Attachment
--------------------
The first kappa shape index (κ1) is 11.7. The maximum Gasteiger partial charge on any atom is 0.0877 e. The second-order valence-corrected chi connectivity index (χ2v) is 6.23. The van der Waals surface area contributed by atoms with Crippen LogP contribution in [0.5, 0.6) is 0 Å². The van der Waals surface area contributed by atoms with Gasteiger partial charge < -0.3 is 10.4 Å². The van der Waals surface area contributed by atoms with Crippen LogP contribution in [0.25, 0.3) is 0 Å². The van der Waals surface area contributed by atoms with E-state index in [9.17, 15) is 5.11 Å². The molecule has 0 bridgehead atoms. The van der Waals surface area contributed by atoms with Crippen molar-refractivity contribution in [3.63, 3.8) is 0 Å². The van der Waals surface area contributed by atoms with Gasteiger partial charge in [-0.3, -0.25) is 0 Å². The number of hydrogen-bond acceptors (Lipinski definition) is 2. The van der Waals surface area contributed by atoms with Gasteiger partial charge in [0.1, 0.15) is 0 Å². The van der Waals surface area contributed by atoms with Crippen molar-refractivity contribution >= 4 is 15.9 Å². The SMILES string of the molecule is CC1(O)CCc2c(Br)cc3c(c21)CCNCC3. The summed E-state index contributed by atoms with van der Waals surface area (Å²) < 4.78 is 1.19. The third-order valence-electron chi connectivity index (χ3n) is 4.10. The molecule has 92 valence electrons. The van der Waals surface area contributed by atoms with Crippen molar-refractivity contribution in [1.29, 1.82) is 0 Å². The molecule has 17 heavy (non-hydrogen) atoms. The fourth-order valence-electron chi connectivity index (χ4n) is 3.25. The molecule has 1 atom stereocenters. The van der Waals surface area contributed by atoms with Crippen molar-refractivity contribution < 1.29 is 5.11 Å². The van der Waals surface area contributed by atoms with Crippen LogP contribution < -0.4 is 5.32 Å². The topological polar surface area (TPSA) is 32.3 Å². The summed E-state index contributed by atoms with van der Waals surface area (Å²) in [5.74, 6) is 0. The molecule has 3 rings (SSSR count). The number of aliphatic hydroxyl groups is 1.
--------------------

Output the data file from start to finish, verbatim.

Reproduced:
The first kappa shape index (κ1) is 11.7. The maximum Gasteiger partial charge on any atom is 0.0877 e. The second-order valence-corrected chi connectivity index (χ2v) is 6.23. The van der Waals surface area contributed by atoms with Crippen LogP contribution in [0.5, 0.6) is 0 Å². The van der Waals surface area contributed by atoms with Gasteiger partial charge < -0.3 is 10.4 Å². The van der Waals surface area contributed by atoms with Crippen LogP contribution in [0.25, 0.3) is 0 Å². The van der Waals surface area contributed by atoms with E-state index in [9.17, 15) is 5.11 Å². The molecule has 0 bridgehead atoms. The van der Waals surface area contributed by atoms with Crippen molar-refractivity contribution in [3.63, 3.8) is 0 Å². The van der Waals surface area contributed by atoms with Gasteiger partial charge in [-0.3, -0.25) is 0 Å². The number of hydrogen-bond acceptors (Lipinski definition) is 2. The van der Waals surface area contributed by atoms with Gasteiger partial charge in [0.1, 0.15) is 0 Å². The van der Waals surface area contributed by atoms with Crippen molar-refractivity contribution >= 4 is 15.9 Å². The SMILES string of the molecule is CC1(O)CCc2c(Br)cc3c(c21)CCNCC3. The summed E-state index contributed by atoms with van der Waals surface area (Å²) < 4.78 is 1.19. The third-order valence-electron chi connectivity index (χ3n) is 4.10. The molecule has 92 valence electrons. The van der Waals surface area contributed by atoms with Crippen molar-refractivity contribution in [1.29, 1.82) is 0 Å². The molecule has 17 heavy (non-hydrogen) atoms. The fourth-order valence-electron chi connectivity index (χ4n) is 3.25. The molecule has 1 atom stereocenters. The van der Waals surface area contributed by atoms with Crippen molar-refractivity contribution < 1.29 is 5.11 Å². The van der Waals surface area contributed by atoms with Crippen LogP contribution < -0.4 is 5.32 Å². The topological polar surface area (TPSA) is 32.3 Å². The summed E-state index contributed by atoms with van der Waals surface area (Å²) in [5.74, 6) is 0. The molecule has 3 rings (SSSR count). The number of aliphatic hydroxyl groups is 1.